President John F. Kennedy spearheaded one of the largest social reform overhauls in 1960, which he aptly branded the New Frontier. Kennedy explained:
[W]e stand today on the edge of a New Frontier … Beyond that frontier are uncharted areas of science and space, unsolved problems of peace and war, unconquered problems of ignorance and prejudice…
Absent equal marriage rights, homosexuals, like blacks and women in the 1960s, have unfilled hopes, dreams, and “unconquered problems of ignorance and prejudice.” The U.S. Supreme Court in U.S. v. Windsor recently struck down the Defense of Marriage Act (DOMA), which led to the federal government’s recognition of the legal marriages of gay couples. Now two states are pioneering same-sex marriage rights and planting seeds of change, albeit in strikingly different ways.
Illinois: In The Land of Lincoln, Cook County Judge Sophia H. Hall recently heard oral arguments in a lawsuit that involves twenty-five gay and lesbian couples whose filing for marriage licenses was denied. Attorneys for the couples have said that the state’s same-sex marriage ban, approved in 1996, violates the state constitution’s due process and equal protection clauses. An attorney representing five downstate county clerks defending the same-sex marriage ban said gay couples in Illinois have many of the same rights as heterosexual ones, partly because Illinois permitted civil unions in 2011. That’s a tough one, Judge Hall, but I have all the evidence you need to make a well-reasoned decision that accounts for the fact civil unions do not a marriage make. See, http://www.newsmunchies.com/2013/08/episode-8-free-to-be-u-and-me/.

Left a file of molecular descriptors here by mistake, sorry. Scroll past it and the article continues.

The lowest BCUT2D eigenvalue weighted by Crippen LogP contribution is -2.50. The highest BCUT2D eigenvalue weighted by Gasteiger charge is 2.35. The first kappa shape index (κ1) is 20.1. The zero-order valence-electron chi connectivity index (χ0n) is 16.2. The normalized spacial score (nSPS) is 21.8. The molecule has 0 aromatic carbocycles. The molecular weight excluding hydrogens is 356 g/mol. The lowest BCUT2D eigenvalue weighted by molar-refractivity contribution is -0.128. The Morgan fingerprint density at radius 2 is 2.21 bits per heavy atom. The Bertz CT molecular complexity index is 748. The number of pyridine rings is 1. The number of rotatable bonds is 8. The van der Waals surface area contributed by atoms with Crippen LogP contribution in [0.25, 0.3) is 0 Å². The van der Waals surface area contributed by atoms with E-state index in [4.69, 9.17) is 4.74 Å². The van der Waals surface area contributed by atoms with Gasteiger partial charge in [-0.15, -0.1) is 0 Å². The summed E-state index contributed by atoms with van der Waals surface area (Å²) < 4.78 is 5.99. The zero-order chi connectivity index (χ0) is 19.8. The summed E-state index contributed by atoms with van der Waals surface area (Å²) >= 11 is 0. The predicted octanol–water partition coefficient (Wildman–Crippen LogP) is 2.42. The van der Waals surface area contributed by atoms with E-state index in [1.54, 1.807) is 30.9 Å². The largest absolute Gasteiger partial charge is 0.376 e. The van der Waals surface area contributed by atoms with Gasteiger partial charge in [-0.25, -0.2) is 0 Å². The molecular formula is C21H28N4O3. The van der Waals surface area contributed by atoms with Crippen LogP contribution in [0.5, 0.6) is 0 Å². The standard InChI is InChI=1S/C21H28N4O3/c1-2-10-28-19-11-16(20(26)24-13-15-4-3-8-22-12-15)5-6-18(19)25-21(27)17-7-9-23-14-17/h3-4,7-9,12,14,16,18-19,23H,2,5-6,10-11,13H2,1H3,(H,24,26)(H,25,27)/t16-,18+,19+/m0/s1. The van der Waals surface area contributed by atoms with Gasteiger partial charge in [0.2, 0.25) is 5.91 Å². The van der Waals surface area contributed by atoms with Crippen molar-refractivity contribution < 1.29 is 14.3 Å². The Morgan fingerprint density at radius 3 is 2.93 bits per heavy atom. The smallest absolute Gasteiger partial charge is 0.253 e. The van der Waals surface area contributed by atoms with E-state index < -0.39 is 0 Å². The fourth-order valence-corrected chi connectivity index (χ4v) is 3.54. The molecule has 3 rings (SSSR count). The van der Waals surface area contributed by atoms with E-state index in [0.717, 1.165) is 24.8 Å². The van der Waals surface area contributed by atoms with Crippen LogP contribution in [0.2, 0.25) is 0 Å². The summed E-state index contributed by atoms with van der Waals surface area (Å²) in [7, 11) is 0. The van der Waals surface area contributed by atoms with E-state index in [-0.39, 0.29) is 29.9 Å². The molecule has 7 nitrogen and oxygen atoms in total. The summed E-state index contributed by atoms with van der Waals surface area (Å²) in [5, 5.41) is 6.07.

Pennsylvania may be a beat behind Illinois’ push to legalize same-sex marriage, but not by more than an eight count. Calling Pennsylvania’s Defense of Marriage Act “a fundamentally unjust piece of legislation,” suburban Philadelphia Mayor John Fetterman began performing same-sex marriages on August 5 despite a state ban. One of the couples the mayor married told The Huffington Post, “We pay the same taxes, we do everything the same, but we don’t have the same rights.” The mayor’s actions could lead to a reversal of the state’s version of the federal Defense of Marriage Act, or, a judge could side with the mayor and find that the ban on same-sex marriage contradicts the state’s constitution.
Even if I cannot appeal to So Called Conservatives’ sense of morality, maybe I can appeal to their wallets. The shift from civil unions to marriage will both bring money into the state from the federal government and keep money from flowing out of the state to the federal government. As such, fiscal conservatives, many of whom proudly wear their GOP stickers, cannot afford to overlook the new frontier before us.